5. If the boom operator can't directly hear what he's/she's capturing, he/she can't do his/her job, and you won't get a good result. Get a MixPre or a 302 (both Sound Devices products), and a good set of headphones (not Beats or music headphones, but production headphones). Have the boom op (who now, as RPS pointed out, is your production sound mixer, and should be credited as "sound mixer") feed the boom into the 302, then out of the 302 into the FS7. If you can afford to buy or hire an FS7, you can afford a 302 and a pair of headphones. Otherwise, sell the $10,000+ camera and get a $3,000+ A7Rii, A7Sii, GH5 [or even Blackmagic Ursa Mini] to shoot on, and use the rest of the cash to buy some more audio gear. The overall outcome of picture and sound together will be much better than an FS7 picture with a boom op who can't directly monitor.
  6. Wow, I guess this is pretty common! I had the same thing happen to my 302 once with a Lenmar 2700 mAH NiMh. Couldn't get it out on set for the life of me and had to switch to recording lav and boom straight into a 2-track without the mixer for the rest of the day. Tried the magnet, the snot-tape-on-a-stick, and some of the other ideas here - finally got it out at home later by using dental tools to pull part of the battery's foil label wrap loose enough to get hold of it with a long needle nose pliers. After that I peeled the foil labels off all those batteries to prevent it happening again, but that brand had been working fine for me for a year prior. Now for both my SD mixers I only power externally and use Energizer Lithiums as backup.
  7. Update: So, I went ahead and wired it up this way: I cut the earpiece wire on a surveillance and soldered that to a TA3F connector, leaving the ptt mic connected as is so I can still transmit on the radio as normal. I installed the radio itself into a side pouch on the bag, plugged the TA3F connector into (unused) input 12 on the 664, set that input to line, feeding X1/X2 only, instead of LR, then disarmed it from recording ch12 iso using the wingman app. This allows me to monitor the program via the aux buss and hear comms in my headset without using a separate earpiece without disturbing the program mix or recording the comm chatter, and adjust the comm volume with the knob on the radio, also allowing me to shut it right off if chatter gets too conversational. An additional bonus, it turned out, is that feeding the x1/x2 aux buss to the director and scripty's IFB Tx as well puts comms in their IFB receivers, so they also can get away with wearing a single earpiece. Probably not ideal for every production situation, but, for this run, it's working out great for everyone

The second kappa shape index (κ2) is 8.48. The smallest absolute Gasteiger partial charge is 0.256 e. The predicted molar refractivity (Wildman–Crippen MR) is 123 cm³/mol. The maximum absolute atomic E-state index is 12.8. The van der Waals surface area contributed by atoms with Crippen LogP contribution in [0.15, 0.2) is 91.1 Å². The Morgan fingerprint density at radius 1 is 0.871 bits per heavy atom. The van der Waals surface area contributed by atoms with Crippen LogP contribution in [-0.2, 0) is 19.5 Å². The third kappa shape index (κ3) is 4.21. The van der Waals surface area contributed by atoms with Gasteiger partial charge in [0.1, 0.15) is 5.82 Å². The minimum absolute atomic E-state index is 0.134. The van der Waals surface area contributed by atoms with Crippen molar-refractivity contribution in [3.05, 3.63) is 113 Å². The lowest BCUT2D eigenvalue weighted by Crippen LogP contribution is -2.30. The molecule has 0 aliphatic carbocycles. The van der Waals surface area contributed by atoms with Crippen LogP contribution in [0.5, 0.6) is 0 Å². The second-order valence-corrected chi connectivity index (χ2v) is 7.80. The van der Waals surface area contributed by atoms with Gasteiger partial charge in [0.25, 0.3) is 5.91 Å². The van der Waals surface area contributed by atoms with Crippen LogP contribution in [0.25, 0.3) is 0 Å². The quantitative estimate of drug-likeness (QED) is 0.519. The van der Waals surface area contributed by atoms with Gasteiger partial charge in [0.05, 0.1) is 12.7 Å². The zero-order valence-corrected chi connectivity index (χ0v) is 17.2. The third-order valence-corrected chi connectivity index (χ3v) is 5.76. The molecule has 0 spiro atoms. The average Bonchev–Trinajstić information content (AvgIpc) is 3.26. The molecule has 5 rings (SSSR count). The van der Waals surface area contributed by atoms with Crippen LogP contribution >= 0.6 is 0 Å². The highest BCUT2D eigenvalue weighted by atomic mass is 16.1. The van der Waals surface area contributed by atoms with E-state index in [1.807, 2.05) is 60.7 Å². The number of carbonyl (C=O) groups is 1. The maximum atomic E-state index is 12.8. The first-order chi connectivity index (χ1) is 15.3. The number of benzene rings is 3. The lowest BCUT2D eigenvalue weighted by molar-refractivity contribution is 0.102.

8. If your gigs are infrequent, also consider renting pieces to try them out. I agree with the others, for in-house gear you really can't go wrong with a good used SD 442, MKH50, and find a couple good condition used Lectros - UCR411 Rx, maybe even LMa Tx's with Sanken COS-11D capsules. A boom, 2 wireless lavs, a 442 feeding hard wired to your camera plus backup recording on your H6. That'll get most jobs done well, if you have someone who understands mic placements and gain staging well enough to get it right, and a bit of mixing. For bigger jobs you can rent what you need, but in that case you'd need someone mixing anyway. But ultimately, we need to work harder to educate clents. "Sound" isn't something to be not paying for in their video projects, even if it's part of an "inclusive" price rather than a line item, it can't be free. The bid neds to at least cover the cost of good gear. The only reason they believe it's optional is because these "production companies" let them believe it's something they can just scratch off the bid without losing quality. Good gear costs money, trained techs cost money, and poor equipment or poor quality work hurts the project's quality and your professional reputation. So you end up buying good stuff anyway, then including it for free, to save your reputation. Your best honest way forward is to understand the value and technical challenge of good audio well enough to explain it to a client well enough that they don't mind including it in the project pricing.
  9. 2012 Ford Transit Connect for work, 2013 Ford Escape for personal. Both get great mileage for what they do, the Escape better than the TC, but that configuration of TC will haul 1,000+ lbs and has a large cargo area. It's worked out great, but, like Phil said, it is pretty "bare bones," so it has its rattles and road noise.
  10. some great tips; Thank you!! I'll check out the comm-biner for sure. I also found Trew offers a 3-wire surveillance that can feed program audio and comm to the earpiece, but that's still using the surveillance tube and ear tip.